The Swiss home we will explore today is composed of four distinct building masses. They have been shifted and arranged to create a cubist-style grey exterior. The unusual levels formed by this facade create interesting opportunities for arranging the interior. So we are particularly curious to see what's in store for us today!
The detached home is located in a well-developed neighbourhood within a village on Switzerland's Central Plateau. It has a pale, sophisticated decor and comes to us courtesy of Swiss architects Phalt. We have lots of structural details available. So let's get on with exploring this curious home of many planes…
The basic form is composed of two offset rectangles. The shifted levels of these rectangles generate a sculptural volumetry and give the house an extraordinary presence. The home is perched atop a gentle hill and the higher windows frame breathtaking views of the Swiss Alps. The home is surrounded by semi-detached abodes, so it's wonderful to see how the various planes of the home have been utilised to minimise loss of privacy and maximise the views.
The site slopes down to meet a side street and has a very narrow and elongated shape. This was the inspiration for the architects to create a very unusual entrance. Both the garage and entrance are set on this lower ground floor. Note the entrance on our right here. It runs parallel to the garage and leads visitors up from the lower ground floor, through a sky-lit entrance and into the sunny ground floor.
The gentle shifts of the larger building masses are expressed as corresponding shifts within the interior. Here we can see the shifting floor level has been turned into a transition point in the form of two steps. These steps separate the living area from the dining area and kitchen. The bright living room also has carefully positioned and generously sized windows that bring the surrounding garden indoors.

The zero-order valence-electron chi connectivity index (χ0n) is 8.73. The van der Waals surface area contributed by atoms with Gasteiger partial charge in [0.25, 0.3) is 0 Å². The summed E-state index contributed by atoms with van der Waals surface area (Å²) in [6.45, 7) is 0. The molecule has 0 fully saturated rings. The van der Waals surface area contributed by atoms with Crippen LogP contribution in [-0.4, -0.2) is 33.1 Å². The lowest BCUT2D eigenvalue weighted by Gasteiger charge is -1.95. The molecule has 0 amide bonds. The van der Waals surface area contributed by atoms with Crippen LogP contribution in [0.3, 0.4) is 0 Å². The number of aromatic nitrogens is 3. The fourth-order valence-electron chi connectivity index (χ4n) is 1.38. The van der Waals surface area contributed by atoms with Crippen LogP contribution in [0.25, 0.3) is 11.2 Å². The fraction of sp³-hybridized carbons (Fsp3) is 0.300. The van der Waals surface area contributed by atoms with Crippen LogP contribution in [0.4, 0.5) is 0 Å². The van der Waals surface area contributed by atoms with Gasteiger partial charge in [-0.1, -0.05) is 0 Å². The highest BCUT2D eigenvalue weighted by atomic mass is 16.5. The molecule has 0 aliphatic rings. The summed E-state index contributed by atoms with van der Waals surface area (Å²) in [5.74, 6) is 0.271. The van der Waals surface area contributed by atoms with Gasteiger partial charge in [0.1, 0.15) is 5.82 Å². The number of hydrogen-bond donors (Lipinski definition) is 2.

The main living area has an open-plan layout, and this level has been arranged to revolve around the fireplace. A central fireplace is a key feature in many Swiss homes and this one is visible from all sides. In a sense, it forms the centrepiece of the home. The interior has a wooden floor and an all-white interior. This allows the unusual shapes and negative spaces in this home to really shine.
The home has a very simple, sparse ambience, but there is no shortage of attention to detail. The wooden staircase is solid, made from beautiful timber and imbues the quiet home with a natural warmth. This is particularly important in a minimalist home set in wintry landscape. After all, every home should have warmth!
In this simple white hallway we get a sense of the very private nature of this home. The bedrooms have been arranged around the staircase and each has its own private outlook. The bedroom windows have been precisely set and arranged to create perfect views of the famous Swiss Alps.
The building masses allow for lots of unusual window placements. Here in the bathroom a large floor-to-ceiling window provides unimpeded views of the surrounding landscape. This creates a bathroom that is both abundant in both light and privacy. The green tile has a subtle sophistication that is perfect for this rather cool home.
If you are interested in exploring this style of home a little further, have a look at The tiered home with a touch of magic. It's a real beauty!